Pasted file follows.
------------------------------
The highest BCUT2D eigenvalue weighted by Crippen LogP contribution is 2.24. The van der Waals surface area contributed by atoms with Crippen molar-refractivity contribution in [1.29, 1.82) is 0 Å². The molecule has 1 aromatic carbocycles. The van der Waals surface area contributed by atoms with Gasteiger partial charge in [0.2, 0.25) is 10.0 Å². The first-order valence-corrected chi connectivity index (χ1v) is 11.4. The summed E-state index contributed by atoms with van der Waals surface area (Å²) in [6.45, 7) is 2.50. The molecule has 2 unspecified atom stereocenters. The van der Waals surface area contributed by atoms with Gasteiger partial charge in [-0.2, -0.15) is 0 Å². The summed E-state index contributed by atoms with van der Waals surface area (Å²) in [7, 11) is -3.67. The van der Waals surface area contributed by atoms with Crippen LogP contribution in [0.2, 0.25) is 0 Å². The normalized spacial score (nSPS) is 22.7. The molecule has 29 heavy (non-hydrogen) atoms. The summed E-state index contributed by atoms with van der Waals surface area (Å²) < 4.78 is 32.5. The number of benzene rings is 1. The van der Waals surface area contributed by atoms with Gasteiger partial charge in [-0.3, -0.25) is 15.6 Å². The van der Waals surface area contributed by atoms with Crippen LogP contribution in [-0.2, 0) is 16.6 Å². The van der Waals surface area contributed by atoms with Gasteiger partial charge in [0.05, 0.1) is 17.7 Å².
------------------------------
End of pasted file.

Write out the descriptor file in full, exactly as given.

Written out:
The highest BCUT2D eigenvalue weighted by Crippen LogP contribution is 2.24. The van der Waals surface area contributed by atoms with Crippen molar-refractivity contribution in [1.29, 1.82) is 0 Å². The molecule has 1 aromatic carbocycles. The van der Waals surface area contributed by atoms with Gasteiger partial charge in [0.2, 0.25) is 10.0 Å². The first-order valence-corrected chi connectivity index (χ1v) is 11.4. The summed E-state index contributed by atoms with van der Waals surface area (Å²) in [6.45, 7) is 2.50. The molecule has 2 unspecified atom stereocenters. The van der Waals surface area contributed by atoms with Gasteiger partial charge in [-0.2, -0.15) is 0 Å². The summed E-state index contributed by atoms with van der Waals surface area (Å²) in [7, 11) is -3.67. The van der Waals surface area contributed by atoms with Crippen LogP contribution in [0.2, 0.25) is 0 Å². The normalized spacial score (nSPS) is 22.7. The molecule has 29 heavy (non-hydrogen) atoms. The summed E-state index contributed by atoms with van der Waals surface area (Å²) < 4.78 is 32.5. The number of benzene rings is 1. The van der Waals surface area contributed by atoms with Gasteiger partial charge in [-0.3, -0.25) is 15.6 Å². The van der Waals surface area contributed by atoms with Crippen LogP contribution in [-0.2, 0) is 16.6 Å². The van der Waals surface area contributed by atoms with Gasteiger partial charge in [0.05, 0.1) is 17.7 Å².